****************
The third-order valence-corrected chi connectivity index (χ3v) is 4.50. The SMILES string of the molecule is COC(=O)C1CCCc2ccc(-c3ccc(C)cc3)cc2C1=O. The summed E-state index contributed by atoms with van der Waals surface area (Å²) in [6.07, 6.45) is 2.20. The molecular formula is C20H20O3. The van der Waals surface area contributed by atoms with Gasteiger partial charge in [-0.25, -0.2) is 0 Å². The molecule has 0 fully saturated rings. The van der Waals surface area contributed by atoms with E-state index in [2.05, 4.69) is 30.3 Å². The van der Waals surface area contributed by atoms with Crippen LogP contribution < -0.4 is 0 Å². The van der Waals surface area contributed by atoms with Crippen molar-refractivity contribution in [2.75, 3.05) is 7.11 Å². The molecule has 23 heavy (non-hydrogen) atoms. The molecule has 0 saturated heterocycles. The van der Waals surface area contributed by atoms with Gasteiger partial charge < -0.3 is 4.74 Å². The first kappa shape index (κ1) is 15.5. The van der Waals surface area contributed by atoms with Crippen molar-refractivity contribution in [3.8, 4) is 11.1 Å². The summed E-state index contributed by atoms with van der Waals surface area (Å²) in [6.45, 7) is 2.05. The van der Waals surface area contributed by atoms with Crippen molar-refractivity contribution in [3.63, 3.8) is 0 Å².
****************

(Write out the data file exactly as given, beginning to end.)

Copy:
The third-order valence-corrected chi connectivity index (χ3v) is 4.50. The SMILES string of the molecule is COC(=O)C1CCCc2ccc(-c3ccc(C)cc3)cc2C1=O. The summed E-state index contributed by atoms with van der Waals surface area (Å²) in [6.07, 6.45) is 2.20. The molecular formula is C20H20O3. The van der Waals surface area contributed by atoms with Gasteiger partial charge in [-0.25, -0.2) is 0 Å². The molecule has 0 fully saturated rings. The van der Waals surface area contributed by atoms with E-state index in [2.05, 4.69) is 30.3 Å². The van der Waals surface area contributed by atoms with Crippen LogP contribution < -0.4 is 0 Å². The van der Waals surface area contributed by atoms with Crippen molar-refractivity contribution in [2.75, 3.05) is 7.11 Å². The molecule has 23 heavy (non-hydrogen) atoms. The molecule has 0 saturated heterocycles. The van der Waals surface area contributed by atoms with Gasteiger partial charge < -0.3 is 4.74 Å². The first kappa shape index (κ1) is 15.5. The van der Waals surface area contributed by atoms with Crippen molar-refractivity contribution in [3.8, 4) is 11.1 Å². The summed E-state index contributed by atoms with van der Waals surface area (Å²) in [6.45, 7) is 2.05. The van der Waals surface area contributed by atoms with Crippen molar-refractivity contribution in [3.63, 3.8) is 0 Å².